The report quantifies the significant contributions that each of Georgia’s 35 public colleges and universities makes to the economy of the community where it is located. The University System’s largest institution – the University of Georgia (UGA) with 34,885 students – has the single greatest economic impact: $2.2 billion on the Athens-area economy, or 17 percent of the System’s total statewide economic impact.
Eight institutions in the metro Atlanta area – Georgia Institute of Technology, Georgia State University, Clayton State University, Kennesaw State University, Southern Polytechnic State University, Georgia Gwinnett College, Atlanta Metropolitan College and Georgia Perimeter College – accounted for $5.3 billion of the University System’s $12.7 billion total, and 42,434 jobs.
The study shows that the System’s two regional universities are significant economic players in their host communities. Georgia Southern University had an impact of $526 million on the local economy and an employment impact of 5,935 jobs, while Valdosta State University’s economic impact was $340 million with 3,391 jobs.
In north Georgia, the combined economic impact of North Georgia College & State University and Gainesville State College was $367 million with an employment impact of 3,452 jobs. The Augusta area receives a substantial economic benefit from the presence of the Medical College of Georgia (MCG) and Augusta State University. Together, these two institutions have a $1.2 billion economic impact on the Augusta economy and produce 11,176 jobs.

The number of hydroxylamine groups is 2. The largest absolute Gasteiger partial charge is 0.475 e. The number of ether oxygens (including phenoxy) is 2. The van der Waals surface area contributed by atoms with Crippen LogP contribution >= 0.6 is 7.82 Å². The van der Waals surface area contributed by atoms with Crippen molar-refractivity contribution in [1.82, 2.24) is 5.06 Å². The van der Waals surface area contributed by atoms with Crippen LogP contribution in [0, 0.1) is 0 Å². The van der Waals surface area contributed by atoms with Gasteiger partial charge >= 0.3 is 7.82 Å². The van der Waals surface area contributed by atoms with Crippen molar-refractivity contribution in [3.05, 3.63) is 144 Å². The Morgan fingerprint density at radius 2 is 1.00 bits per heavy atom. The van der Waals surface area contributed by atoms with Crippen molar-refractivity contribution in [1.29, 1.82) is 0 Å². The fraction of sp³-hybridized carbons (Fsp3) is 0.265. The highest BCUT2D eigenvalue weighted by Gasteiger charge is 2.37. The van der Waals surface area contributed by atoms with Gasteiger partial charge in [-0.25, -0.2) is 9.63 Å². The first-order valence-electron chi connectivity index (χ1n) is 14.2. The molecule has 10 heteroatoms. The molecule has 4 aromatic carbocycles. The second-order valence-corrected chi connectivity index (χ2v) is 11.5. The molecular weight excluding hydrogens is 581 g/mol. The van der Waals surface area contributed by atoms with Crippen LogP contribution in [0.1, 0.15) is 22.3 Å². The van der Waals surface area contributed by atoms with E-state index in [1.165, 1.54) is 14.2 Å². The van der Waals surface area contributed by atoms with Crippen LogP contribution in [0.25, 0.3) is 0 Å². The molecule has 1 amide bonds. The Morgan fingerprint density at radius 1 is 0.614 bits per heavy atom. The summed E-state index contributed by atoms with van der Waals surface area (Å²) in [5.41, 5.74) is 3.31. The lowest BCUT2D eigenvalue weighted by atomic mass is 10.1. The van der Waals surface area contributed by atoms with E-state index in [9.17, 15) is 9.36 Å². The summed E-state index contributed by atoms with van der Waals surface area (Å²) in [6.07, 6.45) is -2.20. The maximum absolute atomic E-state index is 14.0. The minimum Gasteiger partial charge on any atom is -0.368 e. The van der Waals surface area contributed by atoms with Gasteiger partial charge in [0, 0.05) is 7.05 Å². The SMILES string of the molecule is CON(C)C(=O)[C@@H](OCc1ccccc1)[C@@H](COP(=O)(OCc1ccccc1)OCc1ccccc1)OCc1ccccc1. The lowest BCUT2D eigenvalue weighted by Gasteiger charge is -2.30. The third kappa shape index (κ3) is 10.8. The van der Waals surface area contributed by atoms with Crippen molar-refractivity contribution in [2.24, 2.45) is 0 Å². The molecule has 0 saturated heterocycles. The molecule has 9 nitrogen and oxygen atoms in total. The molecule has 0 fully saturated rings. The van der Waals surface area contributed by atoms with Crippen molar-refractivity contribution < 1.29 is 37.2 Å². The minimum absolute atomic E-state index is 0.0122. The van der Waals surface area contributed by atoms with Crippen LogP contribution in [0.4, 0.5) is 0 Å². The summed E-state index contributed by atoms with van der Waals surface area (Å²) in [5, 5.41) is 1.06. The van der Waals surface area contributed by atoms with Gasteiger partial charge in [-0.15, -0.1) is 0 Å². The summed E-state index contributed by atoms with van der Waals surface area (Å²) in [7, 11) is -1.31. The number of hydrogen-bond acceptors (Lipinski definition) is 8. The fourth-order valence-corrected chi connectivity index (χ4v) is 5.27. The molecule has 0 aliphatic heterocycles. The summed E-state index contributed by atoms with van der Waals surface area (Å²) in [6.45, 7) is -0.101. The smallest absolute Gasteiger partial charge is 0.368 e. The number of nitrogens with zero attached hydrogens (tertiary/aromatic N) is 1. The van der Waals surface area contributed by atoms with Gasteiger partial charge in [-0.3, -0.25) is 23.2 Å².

The economic impact of two USG institutions in the Savannah area is significant. Together, Armstrong Atlantic State University and Savannah State University pumped $352 million into the Savannah economy and the two institutions produce more than 3,332 jobs.
The University of West Georgia and Columbus State University have a combined economic impact of $599 million and contribute 5,813 jobs to the west Georgia region.
“Companies and agencies that depend on highly specialized skills often cluster around universities. This is especially true for the knowledge-based companies that are expected to grow faster than the economy in general,” said Terry Durden, assistant vice chancellor of the University System’s Office of Economic Development.
This is the first year that the study documents the economic impact of two new clinical campuses that the Medical College of Georgia is opening in Albany and Savannah. Although the initial economic impacts are quite small, they will grow rapidly once students are enrolled at these MCG branch campuses. The combined economic impact of these two new campuses is $662,385, with seven jobs.
The Selig Center’s research has its limitations – it neither quantifies the many long-term benefits that a higher-education institution and its outreach and service units impart to its host community’s economic development nor does it measure intangible benefits, such as cultural opportunities, intellectual stimulation and volunteer work, to local residents. Spending by USG retirees who still live in the host communities and by visitors to USG institutions (such as those attending conferences or athletic events) is not measured, nor are additional sources of income for USG employees, such as consulting work, personal business activities and inheritances.
Download the full economic impact report at http://www.icapp.org/pubs/usg_impact_fy2009.pdf.